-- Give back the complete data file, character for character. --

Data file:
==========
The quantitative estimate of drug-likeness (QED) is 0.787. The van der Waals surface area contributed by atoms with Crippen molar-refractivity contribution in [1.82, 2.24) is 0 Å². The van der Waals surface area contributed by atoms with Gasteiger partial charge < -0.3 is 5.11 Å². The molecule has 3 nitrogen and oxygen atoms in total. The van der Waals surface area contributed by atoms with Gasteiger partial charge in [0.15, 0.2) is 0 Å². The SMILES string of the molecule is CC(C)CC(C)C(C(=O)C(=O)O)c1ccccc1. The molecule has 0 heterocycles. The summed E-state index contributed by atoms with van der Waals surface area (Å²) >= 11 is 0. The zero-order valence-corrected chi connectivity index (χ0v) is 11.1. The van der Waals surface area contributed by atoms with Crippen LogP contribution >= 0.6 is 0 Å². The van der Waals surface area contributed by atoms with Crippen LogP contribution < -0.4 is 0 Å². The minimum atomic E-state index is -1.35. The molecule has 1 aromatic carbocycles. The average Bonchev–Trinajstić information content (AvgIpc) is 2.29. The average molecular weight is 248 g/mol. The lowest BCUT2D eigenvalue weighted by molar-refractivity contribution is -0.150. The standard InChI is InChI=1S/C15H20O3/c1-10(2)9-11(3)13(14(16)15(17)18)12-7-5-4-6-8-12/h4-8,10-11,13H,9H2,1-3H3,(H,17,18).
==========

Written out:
The quantitative estimate of drug-likeness (QED) is 0.787. The van der Waals surface area contributed by atoms with Crippen molar-refractivity contribution in [1.82, 2.24) is 0 Å². The van der Waals surface area contributed by atoms with Gasteiger partial charge < -0.3 is 5.11 Å². The molecule has 3 nitrogen and oxygen atoms in total. The van der Waals surface area contributed by atoms with Gasteiger partial charge in [0.15, 0.2) is 0 Å². The SMILES string of the molecule is CC(C)CC(C)C(C(=O)C(=O)O)c1ccccc1. The molecule has 0 heterocycles. The summed E-state index contributed by atoms with van der Waals surface area (Å²) >= 11 is 0. The zero-order valence-corrected chi connectivity index (χ0v) is 11.1. The van der Waals surface area contributed by atoms with Crippen LogP contribution >= 0.6 is 0 Å². The van der Waals surface area contributed by atoms with Crippen LogP contribution < -0.4 is 0 Å². The minimum atomic E-state index is -1.35. The molecule has 1 aromatic carbocycles. The average Bonchev–Trinajstić information content (AvgIpc) is 2.29. The average molecular weight is 248 g/mol. The lowest BCUT2D eigenvalue weighted by molar-refractivity contribution is -0.150. The standard InChI is InChI=1S/C15H20O3/c1-10(2)9-11(3)13(14(16)15(17)18)12-7-5-4-6-8-12/h4-8,10-11,13H,9H2,1-3H3,(H,17,18).